Visit additional Tabor Communication Publications
July 25, 2012
The National Science Foundation’s Extreme Science and Engineering Discovery Environment (XSEDE) program has made significant progress in its inaugural year that will pave the way for more advances in year two, all of them aimed at being implemented without major disruption to the research community.
“We have transitioned from a start-up mode to providing a regular delivery of value,” John Towns, principal investigator and project director of XSEDE, told attendees at XSEDE12, the program’s first annual conference since the five-year, $121 million project formally succeeded the NSF’s previous program, TeraGrid, 12 months ago.
“XSEDE is becoming much more comprehensive in the number and type of resources and services we provide, and you’ll see an expansion of that over the coming years,” Towns told attendees as the conference opened in Chicago. “But fundamentally, we’re still about increasing the productivity of the community on conducting research, engineering and education.”
Towns, who is also the senior associate director of cyberinfrastructure programs at the National Center for Supercomputing Applications (NCSA), said the focus has changed somewhat from the TeraGrid program, which was primarily about the delivery of HPC resources to advanced research teams to further their science.
“Many good things were done as a result of that focus – this was not a bad thing at all,” Towns said, adding that there now are numerous opportunities under the XSEDE program to provide a much more expanded scope so the organization can ultimately have a greater impact across a broader range of disciplines while offering more user services. The five-year NSF award for XSEDE includes an option to extend for another five years, pending results of a major review in the third year of the current award.
XSEDE’s first year included what Towns called a lot of “behind-the-scenes” work that was for the most part transparent to the user community. This included a complete change in the network infrastructure, a stronger emphasis and redefinition of its Advanced User Support operations, and the enhancement of the XSEDE User Portal as a solid interface to the community.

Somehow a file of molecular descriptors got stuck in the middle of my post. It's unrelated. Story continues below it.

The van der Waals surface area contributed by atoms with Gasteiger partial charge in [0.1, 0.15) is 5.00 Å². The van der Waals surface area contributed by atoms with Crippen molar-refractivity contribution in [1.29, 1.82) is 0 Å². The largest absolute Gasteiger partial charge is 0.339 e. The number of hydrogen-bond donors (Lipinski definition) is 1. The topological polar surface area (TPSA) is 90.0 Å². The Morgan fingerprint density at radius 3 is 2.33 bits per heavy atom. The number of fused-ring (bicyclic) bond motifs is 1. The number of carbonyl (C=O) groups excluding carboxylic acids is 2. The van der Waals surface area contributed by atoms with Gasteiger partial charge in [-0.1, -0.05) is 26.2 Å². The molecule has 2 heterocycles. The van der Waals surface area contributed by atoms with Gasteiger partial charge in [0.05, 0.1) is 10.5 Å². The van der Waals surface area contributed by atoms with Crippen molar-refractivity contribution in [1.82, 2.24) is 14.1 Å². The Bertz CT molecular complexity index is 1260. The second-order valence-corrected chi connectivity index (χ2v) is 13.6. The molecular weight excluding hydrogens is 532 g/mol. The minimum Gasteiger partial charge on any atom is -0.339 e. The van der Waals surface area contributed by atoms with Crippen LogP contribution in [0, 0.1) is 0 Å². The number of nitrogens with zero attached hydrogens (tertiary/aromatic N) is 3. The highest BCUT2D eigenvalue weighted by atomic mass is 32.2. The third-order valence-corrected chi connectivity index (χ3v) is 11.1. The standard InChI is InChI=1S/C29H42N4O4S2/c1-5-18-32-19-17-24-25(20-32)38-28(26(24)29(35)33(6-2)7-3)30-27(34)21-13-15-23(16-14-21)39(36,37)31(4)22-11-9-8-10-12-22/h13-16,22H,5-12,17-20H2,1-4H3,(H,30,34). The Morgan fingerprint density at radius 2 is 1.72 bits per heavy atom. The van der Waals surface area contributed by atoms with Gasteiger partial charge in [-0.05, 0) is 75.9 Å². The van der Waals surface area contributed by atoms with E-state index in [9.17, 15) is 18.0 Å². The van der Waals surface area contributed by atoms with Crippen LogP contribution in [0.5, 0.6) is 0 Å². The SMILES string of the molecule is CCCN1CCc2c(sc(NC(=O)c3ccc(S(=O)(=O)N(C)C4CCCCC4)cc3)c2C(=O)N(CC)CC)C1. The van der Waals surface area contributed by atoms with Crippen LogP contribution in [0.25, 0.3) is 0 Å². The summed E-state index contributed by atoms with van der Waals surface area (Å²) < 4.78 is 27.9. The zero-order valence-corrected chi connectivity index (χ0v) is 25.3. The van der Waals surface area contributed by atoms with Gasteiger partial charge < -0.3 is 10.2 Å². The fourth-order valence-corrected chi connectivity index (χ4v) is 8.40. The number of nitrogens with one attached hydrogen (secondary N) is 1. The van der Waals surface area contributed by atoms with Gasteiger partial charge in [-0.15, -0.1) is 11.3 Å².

About three quarters of the way into its first project year, Towns said that XSEDE supported almost 2,000 research projects and 9,000 users across 32 NSF divisions with 1,800 publications – all without any major disruptions to users. “That was and remains one of our top priorities,” he said.
The XSEDE leadership is now focusing on providing solutions that are designed from the outset to evolve with the needs of researchers over a longer period of time. “That is one of our challenges with this project: how do we smoothly evolve the services, the architecture, the support and functions that match the new technologies, the new needs of our existing researchers and the needs of new communities that we’ll start serving,” he said.
Going forward, Towns said there is a wide range of other initiatives in the works or being planned, including:
Now that XSEDE has a stable core of capabilities, new capabilities and new services will be layered on top of what is already provided as the organization delivers new initiatives faster and faster, according to Towns.
“We’re at a slow jog right now, and over the next year I hope we get up to a good running pace,” he said.”
The Xeon Phi coprocessor might be the new kid on the high performance block, but out of all first-rate kickers of the Intel tires, the Texas Advanced Computing Center (TACC) got the first real jab with its new top ten Stampede system.We talk with the center's Karl Schultz about the challenges of programming for Phi--but more specifically, the optimization...
Although Horst Simon was named Deputy Director of Lawrence Berkeley National Laboratory, he maintains his strong ties to the scientific computing community as an editor of the TOP500 list and as an invited speaker at conferences.
Supercomputing veteran, Bo Ewald, has been neck-deep in bleeding edge system development since his twelve-year stint at Cray Research back in the mid-1980s, which was followed by his tenure at large organizations like SGI and startups, including Scale Eight Corporation and Linux Networx. He has put his weight behind quantum company....
05/10/2013 | Cleversafe, Cray, DDN, NetApp, & Panasas | From Wall Street to Hollywood, drug discovery to homeland security, companies and organizations of all sizes and stripes are coming face to face with the challenges – and opportunities – afforded by Big Data. Before anyone can utilize these extraordinary data repositories, however, they must first harness and manage their data stores, and do so utilizing technologies that underscore affordability, security, and scalability.
04/15/2013 | Bull | “50% of HPC users say their largest jobs scale to 120 cores or less.” How about yours? Are your codes ready to take advantage of today’s and tomorrow’s ultra-parallel HPC systems? Download this White Paper by Analysts Intersect360 Research to see what Bull and Intel’s Center for Excellence in Parallel Programming can do for your codes.
In this demonstration of SGI DMF ZeroWatt disk solution, Dr. Eng Lim Goh, SGI CTO, discusses a function of SGI DMF software to reduce costs and power consumption in an exascale (Big Data) storage datacenter.
The Cray CS300-AC cluster supercomputer offers energy efficient, air-cooled design based on modular, industry-standard platforms featuring the latest processor and network technologies and a wide range of datacenter cooling requirements.